Culture

Junk Explained: Why Are Teens Trying To Get High By Eating Nutmeg?

The Nutmeg Challenge is the newest trend sweeping the internet.

nutmeg challenge high

Over the last few months we’ve seen teens on TikTok become makeshift doctors through a number questionable challenges.

Back in January, men were trying to taste through their balls, and just last month women were trying to stop their gag reflex by pinching their thumbs. Needless to say, neither challenge worked beyond a placebo effect, but that hasn’t stopped people from trying.

Now, with the world stuck on coronavirus lockdown, people are thinking of even more bonkers ways to pass the time. One-upping 2012’s greatest challenge, people online have decided to switch out cinnamon for nutmeg — but for totally different reasons.

The 2012 viral Cinnamon Challenge was simple: Eat a spoonful of cinnamon in under 60 seconds without any liquids. As the powder was dry, it was near impossible to do and made for some pretty good laughs in the early days of internet challenges.

Today, the Nutmeg Challenge is a little different. Beyond finally learning that ingesting spices dry isn’t actually all that fun to do, people on TikTok are now drinking nutmeg concoctions to get high.

What Is The Nutmeg Challenge And How Did It Start?

The Nutmeg Challenge was actually a hashtag created by TikTok itself but was done in reference to the soccer move, not the spice. The nutmeg is a footwork move that requires you to kick a ball between your opponents legs and catch it on the other side.

But because we can’t have nice things, people quickly hijacked the hashtag to share videos of their “nutmeg highs” instead.

According to the teens, consuming a general mix of two tablespoons of ground nutmeg in water is said to give you a hallucinogenic high like that of LSD. The results for those who have shared their experiences have ranged from seeing walls “melting” and “moving in a wave type of motion” to “a regular high, like [you] just smoked [marijuana].”

However, some reported less severe reactions to the nutmeg, claiming they simply felt “a bit light-headed” but weren’t seeing the visions of elves and gnomes others had seen.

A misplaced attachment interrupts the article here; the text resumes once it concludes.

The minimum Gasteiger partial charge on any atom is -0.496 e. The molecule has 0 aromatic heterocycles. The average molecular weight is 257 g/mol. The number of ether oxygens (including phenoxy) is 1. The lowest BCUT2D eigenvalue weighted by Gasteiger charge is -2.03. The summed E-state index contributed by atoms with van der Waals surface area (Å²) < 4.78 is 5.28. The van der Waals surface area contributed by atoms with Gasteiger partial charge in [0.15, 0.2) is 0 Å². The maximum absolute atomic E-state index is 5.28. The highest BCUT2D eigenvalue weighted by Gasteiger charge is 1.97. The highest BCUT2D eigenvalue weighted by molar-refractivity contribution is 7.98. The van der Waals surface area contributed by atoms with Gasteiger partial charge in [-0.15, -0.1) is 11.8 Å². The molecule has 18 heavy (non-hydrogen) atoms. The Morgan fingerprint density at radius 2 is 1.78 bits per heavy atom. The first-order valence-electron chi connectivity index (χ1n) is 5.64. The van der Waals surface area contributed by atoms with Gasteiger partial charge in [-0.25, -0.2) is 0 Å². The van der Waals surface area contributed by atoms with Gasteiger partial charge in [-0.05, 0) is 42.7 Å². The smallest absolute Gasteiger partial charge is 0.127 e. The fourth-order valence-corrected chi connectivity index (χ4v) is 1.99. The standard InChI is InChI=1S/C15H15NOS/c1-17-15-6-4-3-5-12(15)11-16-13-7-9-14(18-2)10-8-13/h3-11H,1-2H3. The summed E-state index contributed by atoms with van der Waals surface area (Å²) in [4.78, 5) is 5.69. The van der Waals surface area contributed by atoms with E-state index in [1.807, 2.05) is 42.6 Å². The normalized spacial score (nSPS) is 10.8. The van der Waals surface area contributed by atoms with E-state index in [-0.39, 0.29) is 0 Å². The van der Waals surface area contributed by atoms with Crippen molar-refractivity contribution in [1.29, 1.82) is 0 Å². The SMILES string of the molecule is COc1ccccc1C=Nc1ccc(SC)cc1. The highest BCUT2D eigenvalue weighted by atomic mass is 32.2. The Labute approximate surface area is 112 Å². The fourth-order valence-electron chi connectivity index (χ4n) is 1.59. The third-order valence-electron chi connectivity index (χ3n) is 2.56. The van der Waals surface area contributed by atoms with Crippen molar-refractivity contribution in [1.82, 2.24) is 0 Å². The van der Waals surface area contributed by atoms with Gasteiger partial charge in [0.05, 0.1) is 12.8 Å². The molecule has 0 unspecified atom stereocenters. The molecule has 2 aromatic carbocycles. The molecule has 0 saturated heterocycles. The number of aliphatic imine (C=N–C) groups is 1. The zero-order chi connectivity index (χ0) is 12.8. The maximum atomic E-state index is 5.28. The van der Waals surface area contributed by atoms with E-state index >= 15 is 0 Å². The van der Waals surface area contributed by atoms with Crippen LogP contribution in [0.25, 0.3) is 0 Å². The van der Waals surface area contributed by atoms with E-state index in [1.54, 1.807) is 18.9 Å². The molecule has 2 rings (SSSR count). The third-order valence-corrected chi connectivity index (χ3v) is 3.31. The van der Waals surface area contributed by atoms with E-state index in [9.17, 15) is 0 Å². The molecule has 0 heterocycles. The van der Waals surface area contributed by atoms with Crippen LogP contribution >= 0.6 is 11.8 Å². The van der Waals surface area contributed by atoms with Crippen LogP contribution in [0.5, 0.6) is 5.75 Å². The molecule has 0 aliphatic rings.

But with so many people allegedly experiencing these hallucinations, it’s worth looking at the history of nutmeg being used as more than just a spice.

The History Of Nutmeg As A Drug

The first reported use of nutmeg to achieve some sort of high dates back to the 1500s, when a pregnant woman ate 10-12 nutmeg nuts resulting in a “nutmeg induced intoxication”. Nutmeg was even said to have been used for medicinal purposes in India, China and the Middle East in 700 B.C.E. Utilised for sedative purposes and as a “mood elevator”, nutmeg has long been used as more than just a spice.

Even Malcom X spoke about nutmeg highs in his 1965 autobiography, The Autobiography of Malcom X. Recounting his time in prison, Malcom X explained that “nutmeg men” would often exchange money or cigarettes for “penny matchboxes full of stolen nutmeg” from kitchen worker inmates.

“I grabbed a box as though it were a pound of heavy drugs,” he wrote. “Stirred into a glass of cold water, a penny matchbox full of nutmeg had the kick of three or four reefers.”

But the abuse of the spice for its inebriant properties has lead to a number of negative experiences since.

In a 2005 case study, an 18-year-old was treated for heart palpitations, nausea, a dry mouth and dizziness after consuming a milkshake with almost 50 grams of nutmeg. While she felt like she was in a “trance state”, she didn’t report any hallucinations.

Similarly, a 2015 medical journal described the experience of a 37-year-old woman who faced similar symptoms after only having consumed two teaspoons of the spice.

Most recently, the Complementary Therapies in Medicine journal reported just last year that a 17-year-old boy was rushed to hospital after snorting a tablespoon of the ground spice. The teenager was said to have been in a trance-like state, vomiting and making involuntary muscle movements.

So, Can Nutmeg Get You High And Is It Safe?

The simple answer is yes it can get you high, but it’s probably not the type of high you want — plus, it’s not all that safe.

According to Sydney GP Brad McKay, myristicin and elemicin — the active ingredients in nutmeg — have a stimulating effect on receptors in the brain.

Healthline reports that myristicin can also affect the central nervous system by “enhancing the neurotransmitter norepinephrine”, which leads to side effects like hallucinations.

However, along with possible visions, an over-consumption of myristicin can lead to more serious complications like organ failure or even death when combined with other drugs.

“Nutmeg might be able to get you high, but it’s not a nice high,” Dr Brad McKay told Junkee. “Rather than report a state of euphoria, most people intoxicated with nutmeg report feeling a heightened state of anxiety, agitation, or a sensation of impending doom.”

As with most things in small doses, nutmeg is a totally safe spice to use in cooking. So feel free to bake those gingerbread men or enjoy that pumpkin spice latte — after all, most recipes call for less than a teaspoon. Just be aware that consuming two tablespoons of the spice is enough to cause symptoms of toxicity, Healthline reports.

“Sprinkling a little bit of nutmeg on your food could brighten your day, but drinking a high dose could cause organ failure and even death,” Dr McKay continues. “Plenty of people have ended up in hospital with terrible anxiety and have needed observation for a day or two.”

And considering the massive strain on medical staff during this coronavirus pandemic, the hospital is the last place you want to end up because you wanted a quick, cheap high.